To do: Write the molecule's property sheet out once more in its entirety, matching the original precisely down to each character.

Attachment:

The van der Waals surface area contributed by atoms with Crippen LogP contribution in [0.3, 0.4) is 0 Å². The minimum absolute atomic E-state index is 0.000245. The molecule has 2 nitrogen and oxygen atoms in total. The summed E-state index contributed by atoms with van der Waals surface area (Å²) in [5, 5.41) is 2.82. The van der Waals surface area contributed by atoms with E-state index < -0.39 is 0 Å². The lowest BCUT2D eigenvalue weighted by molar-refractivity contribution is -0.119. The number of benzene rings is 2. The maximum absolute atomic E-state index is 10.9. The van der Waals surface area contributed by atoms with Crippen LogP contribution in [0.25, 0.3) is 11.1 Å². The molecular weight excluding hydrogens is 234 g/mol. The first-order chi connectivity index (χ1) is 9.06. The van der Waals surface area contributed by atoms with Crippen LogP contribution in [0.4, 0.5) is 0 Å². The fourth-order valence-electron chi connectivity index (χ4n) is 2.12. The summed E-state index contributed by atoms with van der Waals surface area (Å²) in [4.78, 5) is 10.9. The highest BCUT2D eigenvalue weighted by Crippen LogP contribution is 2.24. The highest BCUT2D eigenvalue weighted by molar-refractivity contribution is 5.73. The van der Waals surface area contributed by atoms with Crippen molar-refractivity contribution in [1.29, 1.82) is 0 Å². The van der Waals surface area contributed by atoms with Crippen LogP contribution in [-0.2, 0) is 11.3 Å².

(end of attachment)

The van der Waals surface area contributed by atoms with Crippen LogP contribution in [0.3, 0.4) is 0 Å². The minimum absolute atomic E-state index is 0.000245. The molecule has 2 nitrogen and oxygen atoms in total. The summed E-state index contributed by atoms with van der Waals surface area (Å²) in [5, 5.41) is 2.82. The van der Waals surface area contributed by atoms with E-state index < -0.39 is 0 Å². The lowest BCUT2D eigenvalue weighted by molar-refractivity contribution is -0.119. The number of benzene rings is 2. The maximum absolute atomic E-state index is 10.9. The van der Waals surface area contributed by atoms with Crippen LogP contribution in [0.25, 0.3) is 11.1 Å². The molecular weight excluding hydrogens is 234 g/mol. The first-order chi connectivity index (χ1) is 9.06. The van der Waals surface area contributed by atoms with Crippen LogP contribution in [0.4, 0.5) is 0 Å². The fourth-order valence-electron chi connectivity index (χ4n) is 2.12. The summed E-state index contributed by atoms with van der Waals surface area (Å²) in [4.78, 5) is 10.9. The highest BCUT2D eigenvalue weighted by Crippen LogP contribution is 2.24. The highest BCUT2D eigenvalue weighted by molar-refractivity contribution is 5.73. The van der Waals surface area contributed by atoms with Crippen molar-refractivity contribution in [1.29, 1.82) is 0 Å². The van der Waals surface area contributed by atoms with Crippen LogP contribution in [-0.2, 0) is 11.3 Å².